Compared to the heavy elevateds of the past, the monorail is virtually soundless. Anyone who has ridden the Disneyland or Seattle monorails knows how quietly they move.

They also have been virtually accident-free. The history of the monorail shows few collisions or fatalities.If we constructed monorails running north and south on Vermont, Western, Crenshaw and Broadway, and similar lines running east and west on Washington, Pico, Wilshire, Santa Monica and Sunset, we would have provided a proper cross section of transportation, allowing people to move anywhere in our city at any time.

There you have it. As soon as possible, we must call in one of the world's monorail-building companies to see what could be done so that the first ones could be in position by the end of the year to help our huddled traffic masses yearning to travel freely.
What's that? Do I hear Springfield singing?

Maybe the high-speed rail proposed for central Florida should be a high-speed monorail! What would Walt do?

LA Times link via Boing Boing.


If So, Then I Am Gladly a Terrorist

It's an AP wire photo of a woman demonstrating in Nairobi, Kenya, on 10 FEB 06, used without permission via Dale Carpenter at The Volohk Conspiracy.

05 February 2006


For Mike McC. and Others Attracted to High-Frequency, High-Voltage Electrical Displays in the Home

Here's a DIY Tesla-coil guide. Link via Gizmodo.

The image is from another site with information about many things Tesla.


Hatchet Guy Dead

The Hilter youth who tried to kill folks, first with a hatchet and then with a gun, in a gay bar the other night in New Bedford, Massachusetts, is dead. Story here. He died of a gunshot wound to the head received during a shootout with police in Norfolk, Arkansas. That came after he had killed a young woman acquaintance of his and a police officer during a traffic stop in Gassville, Arkansas.

A moral to this story for the more wacko among us: The ones you think will do your dirty work -- shooting homos, blowing up abortion clinics, lynching blacks, burning churches, killing talk-radio hosts -- are the same ones who will kill peace officers and innocent bystanders, maybe even of your own group. Stop admiring the Eric Rudolphs and Jacob Robidas for accomplished something you lack the gumption to do. They are not admirable. They are just criminals.

Nazism and similar isms are basically criminal enterprises engaged in without restraint, regardless of whether the ostensible politics are left-wing or right-wing. What is it that Nazis, Stalinists, Islamacists, even some Christianists, etc., want more than anything else? To decide who lives and who dies at their whim, without the law, or rules, of process, of humans. Their laws, rules, processes are ordained either by what they think of as historical inevitability or by their private self-proclaimed pipeline to the Divine and its will.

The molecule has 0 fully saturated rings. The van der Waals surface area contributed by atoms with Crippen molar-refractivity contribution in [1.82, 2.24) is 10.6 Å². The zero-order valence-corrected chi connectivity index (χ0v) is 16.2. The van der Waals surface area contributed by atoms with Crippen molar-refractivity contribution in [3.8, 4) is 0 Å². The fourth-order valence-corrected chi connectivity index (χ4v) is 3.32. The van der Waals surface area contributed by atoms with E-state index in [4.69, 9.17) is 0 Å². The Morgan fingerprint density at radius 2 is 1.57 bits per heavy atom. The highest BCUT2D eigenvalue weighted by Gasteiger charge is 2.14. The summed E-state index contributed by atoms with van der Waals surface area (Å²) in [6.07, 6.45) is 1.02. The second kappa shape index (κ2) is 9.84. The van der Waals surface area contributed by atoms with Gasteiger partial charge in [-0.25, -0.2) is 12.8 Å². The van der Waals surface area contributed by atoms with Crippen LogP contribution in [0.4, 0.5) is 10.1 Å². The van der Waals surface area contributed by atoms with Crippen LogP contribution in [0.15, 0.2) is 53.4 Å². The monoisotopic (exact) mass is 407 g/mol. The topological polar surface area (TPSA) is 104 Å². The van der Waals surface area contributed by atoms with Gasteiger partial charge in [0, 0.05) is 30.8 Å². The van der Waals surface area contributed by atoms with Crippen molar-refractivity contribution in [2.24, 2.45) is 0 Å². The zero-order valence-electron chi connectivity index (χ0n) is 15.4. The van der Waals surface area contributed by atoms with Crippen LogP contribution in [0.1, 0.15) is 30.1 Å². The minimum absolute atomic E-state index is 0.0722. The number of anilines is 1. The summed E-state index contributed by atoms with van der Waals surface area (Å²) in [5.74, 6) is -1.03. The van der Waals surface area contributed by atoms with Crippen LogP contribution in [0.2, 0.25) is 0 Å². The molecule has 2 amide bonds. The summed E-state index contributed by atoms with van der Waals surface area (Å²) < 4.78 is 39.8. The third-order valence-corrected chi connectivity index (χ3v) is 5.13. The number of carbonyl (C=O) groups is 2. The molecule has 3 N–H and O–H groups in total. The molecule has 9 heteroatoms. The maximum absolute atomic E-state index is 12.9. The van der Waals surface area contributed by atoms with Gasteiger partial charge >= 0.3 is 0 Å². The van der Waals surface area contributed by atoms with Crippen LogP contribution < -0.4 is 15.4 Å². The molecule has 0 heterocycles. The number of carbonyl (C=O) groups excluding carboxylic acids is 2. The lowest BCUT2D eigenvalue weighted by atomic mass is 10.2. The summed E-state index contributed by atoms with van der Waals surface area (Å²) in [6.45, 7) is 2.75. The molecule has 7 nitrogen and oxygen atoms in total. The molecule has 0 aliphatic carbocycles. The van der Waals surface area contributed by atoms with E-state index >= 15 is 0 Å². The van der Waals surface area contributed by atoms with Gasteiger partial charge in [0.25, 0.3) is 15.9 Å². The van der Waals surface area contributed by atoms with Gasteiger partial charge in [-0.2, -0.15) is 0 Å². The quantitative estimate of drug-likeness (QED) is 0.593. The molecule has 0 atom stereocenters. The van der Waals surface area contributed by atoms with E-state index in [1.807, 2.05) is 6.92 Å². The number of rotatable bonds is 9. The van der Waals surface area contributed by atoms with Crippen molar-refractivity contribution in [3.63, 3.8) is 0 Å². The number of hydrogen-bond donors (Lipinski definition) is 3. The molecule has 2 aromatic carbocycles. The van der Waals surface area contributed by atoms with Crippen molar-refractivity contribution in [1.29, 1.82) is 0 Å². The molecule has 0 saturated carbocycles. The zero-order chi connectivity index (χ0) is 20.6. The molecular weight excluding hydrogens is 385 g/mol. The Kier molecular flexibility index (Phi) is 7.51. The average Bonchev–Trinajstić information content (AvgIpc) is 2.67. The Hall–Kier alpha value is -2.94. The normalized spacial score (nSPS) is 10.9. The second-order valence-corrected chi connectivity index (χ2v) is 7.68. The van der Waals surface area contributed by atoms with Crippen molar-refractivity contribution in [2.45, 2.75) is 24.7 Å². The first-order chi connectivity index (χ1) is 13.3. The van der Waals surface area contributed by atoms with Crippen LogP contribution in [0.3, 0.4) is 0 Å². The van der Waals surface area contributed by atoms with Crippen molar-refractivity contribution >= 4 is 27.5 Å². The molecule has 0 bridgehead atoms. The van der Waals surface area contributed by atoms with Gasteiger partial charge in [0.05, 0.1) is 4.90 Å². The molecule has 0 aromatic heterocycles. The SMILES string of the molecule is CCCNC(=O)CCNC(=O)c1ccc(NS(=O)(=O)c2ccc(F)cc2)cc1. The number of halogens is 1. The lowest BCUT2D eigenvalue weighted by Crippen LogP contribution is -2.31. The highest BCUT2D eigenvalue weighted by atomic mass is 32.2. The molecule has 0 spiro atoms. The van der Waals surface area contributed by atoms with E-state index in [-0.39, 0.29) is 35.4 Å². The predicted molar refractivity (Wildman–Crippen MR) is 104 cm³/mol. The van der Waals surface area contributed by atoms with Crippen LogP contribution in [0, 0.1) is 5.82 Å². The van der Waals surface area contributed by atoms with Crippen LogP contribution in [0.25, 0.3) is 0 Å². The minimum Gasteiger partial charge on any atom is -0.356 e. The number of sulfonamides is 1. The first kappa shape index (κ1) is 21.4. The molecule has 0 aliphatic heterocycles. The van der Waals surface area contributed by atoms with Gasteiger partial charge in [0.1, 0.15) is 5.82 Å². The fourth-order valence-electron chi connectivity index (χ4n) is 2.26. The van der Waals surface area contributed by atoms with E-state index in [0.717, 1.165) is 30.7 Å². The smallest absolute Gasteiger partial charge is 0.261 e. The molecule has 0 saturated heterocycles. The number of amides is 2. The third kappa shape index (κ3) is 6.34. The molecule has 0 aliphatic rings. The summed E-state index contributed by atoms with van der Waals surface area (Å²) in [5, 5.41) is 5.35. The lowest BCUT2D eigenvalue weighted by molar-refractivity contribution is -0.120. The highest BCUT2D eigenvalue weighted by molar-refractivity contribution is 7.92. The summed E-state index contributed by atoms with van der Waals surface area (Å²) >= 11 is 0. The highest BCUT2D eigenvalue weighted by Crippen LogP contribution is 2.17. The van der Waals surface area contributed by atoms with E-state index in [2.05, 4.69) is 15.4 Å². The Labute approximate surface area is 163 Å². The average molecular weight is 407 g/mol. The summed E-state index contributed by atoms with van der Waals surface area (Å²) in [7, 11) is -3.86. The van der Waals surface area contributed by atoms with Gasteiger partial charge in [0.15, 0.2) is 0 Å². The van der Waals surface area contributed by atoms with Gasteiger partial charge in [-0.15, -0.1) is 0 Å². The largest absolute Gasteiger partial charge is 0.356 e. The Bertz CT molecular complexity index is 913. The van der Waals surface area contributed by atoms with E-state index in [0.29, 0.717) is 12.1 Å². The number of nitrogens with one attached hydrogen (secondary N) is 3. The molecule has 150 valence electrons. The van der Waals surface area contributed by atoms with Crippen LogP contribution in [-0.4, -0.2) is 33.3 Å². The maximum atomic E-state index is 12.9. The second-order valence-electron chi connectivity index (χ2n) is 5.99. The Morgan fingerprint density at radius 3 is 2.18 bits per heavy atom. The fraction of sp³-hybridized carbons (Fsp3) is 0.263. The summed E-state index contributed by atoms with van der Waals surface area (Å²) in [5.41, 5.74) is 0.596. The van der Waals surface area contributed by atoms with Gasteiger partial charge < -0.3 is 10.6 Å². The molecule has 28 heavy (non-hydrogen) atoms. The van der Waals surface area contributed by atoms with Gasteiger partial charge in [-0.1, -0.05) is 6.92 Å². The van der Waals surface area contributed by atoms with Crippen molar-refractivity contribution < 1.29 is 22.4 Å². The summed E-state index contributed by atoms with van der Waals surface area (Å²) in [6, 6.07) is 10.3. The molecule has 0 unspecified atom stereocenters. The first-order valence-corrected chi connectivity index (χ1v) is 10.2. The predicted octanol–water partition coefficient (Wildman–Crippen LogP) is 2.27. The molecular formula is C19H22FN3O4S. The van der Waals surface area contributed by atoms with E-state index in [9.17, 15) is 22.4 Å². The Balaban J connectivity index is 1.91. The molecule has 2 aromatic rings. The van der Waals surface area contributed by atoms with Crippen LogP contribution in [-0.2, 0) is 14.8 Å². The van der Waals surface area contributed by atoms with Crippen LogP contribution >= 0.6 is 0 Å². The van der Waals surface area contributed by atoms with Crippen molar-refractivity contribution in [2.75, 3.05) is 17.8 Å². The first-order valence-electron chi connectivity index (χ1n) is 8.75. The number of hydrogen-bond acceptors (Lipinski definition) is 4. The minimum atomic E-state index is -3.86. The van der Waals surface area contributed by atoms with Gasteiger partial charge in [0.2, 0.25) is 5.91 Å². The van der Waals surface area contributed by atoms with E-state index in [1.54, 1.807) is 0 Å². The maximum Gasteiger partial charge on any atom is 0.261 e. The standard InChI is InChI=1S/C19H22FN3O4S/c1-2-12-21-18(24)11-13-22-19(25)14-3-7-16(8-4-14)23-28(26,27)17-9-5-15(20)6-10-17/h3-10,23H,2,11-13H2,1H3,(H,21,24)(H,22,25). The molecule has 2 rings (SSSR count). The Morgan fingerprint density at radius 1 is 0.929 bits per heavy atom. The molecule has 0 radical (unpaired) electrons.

A hatchet attack in a gay bar in New Bedford is pretty much the same as a beheading in Bagdhad. Bombing an abortion clinic is not unlike bombing the Olymics. Burning Baptist churches in Alabama is no different than setting embassies on fire in Syria. These are the acts of criminals, not freedom fighters or those with a right to act on their indignations.

04 February 2006


Gi'me a Carlsberg

'slamacist a'holes set fire to the Danish embassy in Syria. Syria, which has a Baathist government that, like Saddam's Baathist regime in its late days, has started hiding behind Islamacist verbiage. Syria, which is run by a criminal enterprise pretending to be a political party pretending to be a government. Syria, which is a conduit for non-Iraqis to go to Iraq to be "insurgents." Syria, where, if I had to bet, you'll find some of Saddam's missing WMDs.

Purportedly over some cartoons, but actually over this belief, apparently held by some non-trivial fraction of Muslims, that they have some right to tell other people what they can read, print, see. Blech.

Buy stuff from Denmark. A list of stuff made in Denmark is here.


A Wee Bit of Good News

Even with mucho Republican money, proponents of an amendment to the Florida State Constitution that would've defined marriage as between male and female failed to get enough ballot signatures to make the cut. Story here.

Also, as the story notes, it looks like one of the proposed amendments that would take redistricting out of the hands of the legislature and put it into the hands of an independent commission did get enough signatures. It has to be reviewed by the state Supreme Court before going on the ballot.

In a similar situation is a proposed amendment telling the state to spend money from the tobacco settlement on anti-smoking education. Hey, it's a nice idea, but it, like about two thirds of the proposed and passed constitutional amendments I've see at the ballot box since moving to Florida, has no business in the state constitution. Proposed solutions: "Turn the rascals out!"

03 February 2006


Support Your Local Gay Bar

So night before last some nutcase walks into a gay bar in New Bedford, Massachusetts, asks if it's a gay bar, buys a drink, walks back to the pool table, then starts wielding a hatchet on the folks there. When the patrons fight back, the wack job whips out a gun and starts shooting. (My neurons are straining, trying to complete some kind of connection to some Eddie Murphy routine about getting your ass kicked by faggots.) This is not the kind of thing straight people, well maybe excepting postal workers and patrons, worry about happening to them, and even the postal workers don't have a chorus whining day-in and day-out on Fox News about some kind of equivalence between their lives and a "culture of death." Our USA-grown Christianists are less far removed from the world's Islamacists than we might like to think.